Published on September 14th, 2015 | by James Ayre1
TSMC Exiting Solar Energy Industry, Despite CIGS Efficiency Record
September 14th, 2015 by James Ayre
The Taiwan Semiconductor Manufacturing Company Limited (TSMC) is completely exiting the solar energy industry, owing to the fact that the company’s solar energy business is “no longer economically sustainable,” according to recent reports.
This is in spite of the fact that the company recently unveiled a new CIGS module that now possesses the conversion efficiency world record for the class (16.5%).
All of the company’s thin-film solar manufacturing activity (at its manufacturing facility in Central Taiwan Science Park, Taichung) was apparently ended at the end of August — though, all product warranties will reportedly remain in effect. Also worth noting, is that the company is apparently making sure that all of the employees concerned get new position/job offers.
“TSMC Solar’s late entry to the market and lack of economies of scale led to a substantial cost disadvantage. After careful consideration, TSMC has come to the conclusion that despite its world-class conversion efficiency for CIGS technology, TSMC Solar will not be viable even with the most aggressive cost reduction plan,” is the way that the company worded it in a statement released at the time.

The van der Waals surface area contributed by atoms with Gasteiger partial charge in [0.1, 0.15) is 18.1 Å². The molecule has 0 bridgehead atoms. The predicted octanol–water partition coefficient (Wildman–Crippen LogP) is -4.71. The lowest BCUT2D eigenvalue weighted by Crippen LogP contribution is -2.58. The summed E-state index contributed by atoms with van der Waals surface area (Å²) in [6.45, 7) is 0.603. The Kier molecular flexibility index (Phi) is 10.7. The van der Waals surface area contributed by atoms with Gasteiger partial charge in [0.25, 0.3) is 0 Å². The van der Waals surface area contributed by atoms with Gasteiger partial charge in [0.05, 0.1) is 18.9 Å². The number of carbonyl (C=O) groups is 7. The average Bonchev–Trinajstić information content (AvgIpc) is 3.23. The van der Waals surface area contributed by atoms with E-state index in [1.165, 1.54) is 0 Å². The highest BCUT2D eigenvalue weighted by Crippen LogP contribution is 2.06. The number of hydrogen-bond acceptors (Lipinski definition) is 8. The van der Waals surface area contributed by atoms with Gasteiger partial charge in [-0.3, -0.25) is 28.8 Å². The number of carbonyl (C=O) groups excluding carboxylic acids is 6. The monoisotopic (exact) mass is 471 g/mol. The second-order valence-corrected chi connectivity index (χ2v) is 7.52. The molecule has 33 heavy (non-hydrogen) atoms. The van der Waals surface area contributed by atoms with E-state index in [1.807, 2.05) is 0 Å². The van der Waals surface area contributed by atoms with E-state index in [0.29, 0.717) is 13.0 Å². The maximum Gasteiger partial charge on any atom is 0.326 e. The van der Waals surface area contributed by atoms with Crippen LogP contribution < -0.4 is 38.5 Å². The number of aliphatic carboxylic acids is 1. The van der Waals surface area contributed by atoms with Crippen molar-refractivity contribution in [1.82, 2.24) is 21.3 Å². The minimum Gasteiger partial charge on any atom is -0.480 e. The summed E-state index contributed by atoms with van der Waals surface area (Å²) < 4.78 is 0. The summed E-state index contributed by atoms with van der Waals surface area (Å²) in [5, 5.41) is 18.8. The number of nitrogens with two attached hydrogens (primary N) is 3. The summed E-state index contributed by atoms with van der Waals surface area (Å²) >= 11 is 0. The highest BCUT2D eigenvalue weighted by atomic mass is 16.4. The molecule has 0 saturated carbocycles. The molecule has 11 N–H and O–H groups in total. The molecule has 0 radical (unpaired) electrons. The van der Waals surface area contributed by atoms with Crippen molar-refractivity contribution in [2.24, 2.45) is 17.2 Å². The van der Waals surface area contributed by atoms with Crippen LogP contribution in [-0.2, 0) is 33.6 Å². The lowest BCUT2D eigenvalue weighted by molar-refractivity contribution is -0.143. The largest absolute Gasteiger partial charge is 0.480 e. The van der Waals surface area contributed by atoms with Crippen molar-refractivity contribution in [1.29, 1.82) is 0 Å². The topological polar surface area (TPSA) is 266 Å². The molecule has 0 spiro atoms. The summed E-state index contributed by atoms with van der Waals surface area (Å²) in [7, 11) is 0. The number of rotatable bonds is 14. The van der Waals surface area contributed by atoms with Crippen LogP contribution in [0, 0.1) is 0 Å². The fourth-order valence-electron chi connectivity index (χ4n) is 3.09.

“TSMC continues to believe that solar power is an important source of green energy and that solar module manufacturing remains a robust and growing industry, but despite 6 years of hard work we have not found a way to make a sustainable profit,” stated Steve Tso, chairman of TSMC Solar and senior VP of TSMC. “Upon ceasing manufacturing operations at TSMC Solar, our most important concern will be the continued employment of our workers there.”
Interestingly, remaining solar module stock will simply be installed at the company’s remaining facilities for internal company use, rather than be sold — a sensible choice, especially considering that the stock in question will likely help the company to recoup some lost capital through electricity savings (over the coming years).